Westporter Brooks Sumberg is a resourceful guy, so when he saw residents throwing out old bicycles he thought there had to be a better use for them. That's when he got the idea to start the Connecticut Bicycle Project.
They were good bikes, said Sumberg as he sat relaxed in his home on Hillspoint Road. There was nothing wrong with them. People just don't know what to do with old bikes. Sumberg enlisted the help of Roberto Sanchez, Director of the Food Pantry at Bridgeport's St. Charles Urban Center. The center is run by Catholic Charities and it is there where the bicycles are delivered and repaired.
Once the wheels were rolling with Catholic Charities, Sumberg was able to reach out to Fresh Start. Fresh Start is a Family Reentry program to help ex-convicts back into society by giving them jobs. The program proved symbiotic by allowing Sumberg to gain 501(c) status for his charity while providing work for the ex-convicts who repair the bikes.
They're grateful for anything they can get, said Sumberg. These are people who are shunned. Not a lot of people want to hire ex-cons, especially ones with no skills. These guys don't have any marketable skills.
In its first year, the project gave away more than 1,100 bicycles with the assistance of churches. However getting churches to help has been a bit of a struggle. Sumberg said some are too small, or the congregation doesn't have enough volunteers to help collect and distribute bicycles. Money has also been a problem. Prior to gaining 501(c) status Sumberg could not accept checks to fund the project. He said there was no money to buy new parts so bikes were being cannibalized. He hopes some of that changes.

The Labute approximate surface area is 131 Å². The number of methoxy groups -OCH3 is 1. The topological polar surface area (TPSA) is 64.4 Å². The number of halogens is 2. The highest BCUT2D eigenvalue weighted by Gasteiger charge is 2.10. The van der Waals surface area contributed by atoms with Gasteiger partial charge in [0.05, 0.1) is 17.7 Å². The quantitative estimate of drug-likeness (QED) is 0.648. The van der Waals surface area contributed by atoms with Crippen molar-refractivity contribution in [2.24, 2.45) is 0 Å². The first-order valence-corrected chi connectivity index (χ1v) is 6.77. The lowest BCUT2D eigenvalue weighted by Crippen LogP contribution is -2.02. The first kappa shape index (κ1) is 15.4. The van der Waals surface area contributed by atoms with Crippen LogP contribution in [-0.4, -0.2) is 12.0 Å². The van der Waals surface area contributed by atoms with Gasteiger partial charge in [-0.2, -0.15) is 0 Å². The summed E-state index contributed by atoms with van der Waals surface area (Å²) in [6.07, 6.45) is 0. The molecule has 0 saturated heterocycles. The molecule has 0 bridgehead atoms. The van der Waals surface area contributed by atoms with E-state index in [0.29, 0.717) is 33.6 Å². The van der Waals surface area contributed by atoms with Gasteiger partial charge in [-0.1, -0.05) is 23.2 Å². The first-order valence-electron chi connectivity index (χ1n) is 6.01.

His efforts have not gone unrecognized. Sumberg holds the honor of being one of the few Jewish Americans awarded with the Catholic Church's St. Augustine Medal. Sumberg keeps it framed in his basement office.
Sumberg has held a passion for helping others since he served in the Peace Corp in 1972, digging wells in Tunisia. Men and women aren't that different from one place to another, Sumberg said. They have the same basic desires. None wants to be poor or go without something. Sometimes they just need a hand.
Sumberg invites people to continue leaving bicycles at the foot of his driveway, 96 Hillspoint Road, or to contact him at (203) 293-4130 to find out how they can help. Sumberg said drop offs have become common. I've got two in my driveway right now, he said. When he gets 10, he takes them to one of the churches for repairs and distribution.Checks can be made out to Catholic Charities, with Connecticut Bike Project in the memo line.
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